Whether you love or hate the book, I think that kind of thinking is classist because it kind of implies that only people with "good" jobs are intelligent and if you have a "bad" job, you must be either stupid or not book smart. But there are plenty of people working in service positions with college degrees-- especially now. I used to be one of those people and it was a truly miserable experience.
I worked in a service position where people proceeded to treat me like absolute shit. I had people threaten to call corporate and get me fired because we were out of Turkeys on fucking the-day-before-Thanksgiving. I had full on adults throw TEMPER TANTRUMS because we were out of Anna and Elsa dolls the day before Christmas. I got called "bitch" and all sorts of other fun names for telling people "no, this isn't a trading post, I can't exchange the mountain of goods you don't have a receipt for for a brand new XBox" and "ma'am, please stop trying on all the lipstick, we have to throw out the used ones." I had a guy try to scam us with fake coupons and throw a bitch fit in front of his kids, before telling them, "We're not having Christmas this year, because this woman doesn't want you to have your presents." And then the kids cried. Thanks, Worst Dad Ever.
One of my favorite incidents happened on Christmas Eve, though. This lady was with her grumpy teenage daughter and they were being your typical harried holiday customers. I was putting up a display of holiday decor and the lady and the daughter were fighting about her college plans. And then the lady said, quite clearly, "If you don't go to college, you're going to end up like that woman right there." *points at me*
At this point, I was just done. Done with the holidays. Done with this woman. Done with the display that wouldn't stay up. So I said, "Actually I went to [good college] and I still ended up here. Sometimes you just really need a job and you have to take what you can." Well, daughter's jaw dropped and woman looked horrified. I thought she was going to apologize but then she said, "Oh really? How did you get into your school? Do you have any admission tips for my daughter?" Sincerely and without any shame. Fuck this woman.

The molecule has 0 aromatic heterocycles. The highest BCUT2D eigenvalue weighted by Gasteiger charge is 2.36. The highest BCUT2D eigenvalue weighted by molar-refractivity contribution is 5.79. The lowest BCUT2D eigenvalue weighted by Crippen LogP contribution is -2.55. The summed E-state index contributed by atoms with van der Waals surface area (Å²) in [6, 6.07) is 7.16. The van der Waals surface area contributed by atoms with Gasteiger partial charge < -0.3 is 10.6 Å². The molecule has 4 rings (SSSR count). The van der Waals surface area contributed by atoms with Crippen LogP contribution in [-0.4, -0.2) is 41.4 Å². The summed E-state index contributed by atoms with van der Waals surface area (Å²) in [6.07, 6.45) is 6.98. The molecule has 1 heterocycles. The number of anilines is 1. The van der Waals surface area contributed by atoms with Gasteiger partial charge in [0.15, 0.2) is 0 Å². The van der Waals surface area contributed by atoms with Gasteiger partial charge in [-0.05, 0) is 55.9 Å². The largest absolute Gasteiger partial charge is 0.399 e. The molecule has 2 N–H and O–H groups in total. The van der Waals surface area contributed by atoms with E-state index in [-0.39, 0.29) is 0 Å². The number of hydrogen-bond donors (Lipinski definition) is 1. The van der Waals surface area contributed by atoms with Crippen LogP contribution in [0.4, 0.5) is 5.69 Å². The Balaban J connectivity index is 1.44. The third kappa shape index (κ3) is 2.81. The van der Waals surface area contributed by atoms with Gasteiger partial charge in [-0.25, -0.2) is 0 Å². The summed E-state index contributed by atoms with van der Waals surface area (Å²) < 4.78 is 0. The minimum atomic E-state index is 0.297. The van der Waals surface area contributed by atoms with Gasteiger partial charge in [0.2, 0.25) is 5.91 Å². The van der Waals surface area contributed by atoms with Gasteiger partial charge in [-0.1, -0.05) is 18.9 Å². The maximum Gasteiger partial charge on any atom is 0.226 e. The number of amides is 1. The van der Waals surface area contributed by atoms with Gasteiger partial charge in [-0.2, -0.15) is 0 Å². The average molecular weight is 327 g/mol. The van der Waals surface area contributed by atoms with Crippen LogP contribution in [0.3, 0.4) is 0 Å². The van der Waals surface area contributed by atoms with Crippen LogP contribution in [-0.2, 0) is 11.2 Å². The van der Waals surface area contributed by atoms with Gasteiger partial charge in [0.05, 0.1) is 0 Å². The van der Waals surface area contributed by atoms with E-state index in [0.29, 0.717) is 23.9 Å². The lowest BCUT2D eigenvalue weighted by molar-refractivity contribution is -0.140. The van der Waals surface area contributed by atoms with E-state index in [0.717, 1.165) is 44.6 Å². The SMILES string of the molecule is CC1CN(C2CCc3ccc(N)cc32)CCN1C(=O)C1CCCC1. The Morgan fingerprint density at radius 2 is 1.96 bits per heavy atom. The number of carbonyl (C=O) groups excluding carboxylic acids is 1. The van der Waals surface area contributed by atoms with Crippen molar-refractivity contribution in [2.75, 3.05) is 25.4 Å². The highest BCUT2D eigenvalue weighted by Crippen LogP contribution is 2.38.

So, you know, it's totally possible to work in the service industry and not be *sniff* dumb pleb, you snobs. And honestly, people in the service industry work pretty damn hard, college degree or no, and it seems pretty fucking rude to spit on them from your ivory towers. I've often said that everyone should be required to do at least two years of waitressing or retail. I think it makes you a nicer person. (less)
And throughout all this, did I aspire to greater things? Oh yes. Oh, God yes. So this is one element of SWEETBITTER that I actually really appreciated. It feels semi-autobiographical and you really get a sense of Tessa's sense of angst and ennui working in an industry that is so adjacent to the rich, while she's being treated like stage dressing or a prop. The writing is gorgeous and the descriptions of food are probably the best part of this book. The reason I'm giving it a two is that it is kind of boring. Not a lot happens, and feel like it would have been better either as a short story, an actual memoir (if this is, indeed, a semi-autobiographical work), or maybe as a romance. I don't know, I just felt like the book was trying too hard to be more than it was and it ended up not being all that fun to read.
I can see why they made it into a TV series, though. And you might like this book if that sort of wistful appeal for luxury and finer things is something you relate to. It seems like a lot of people jumped on the hate bandwagon for this book-- for things that aren't even necessarily the book's fault-- and I actually liked a lot of the things other people complained about. I just wish it was a little more memorable.
2 to 2.5 out of 5 stars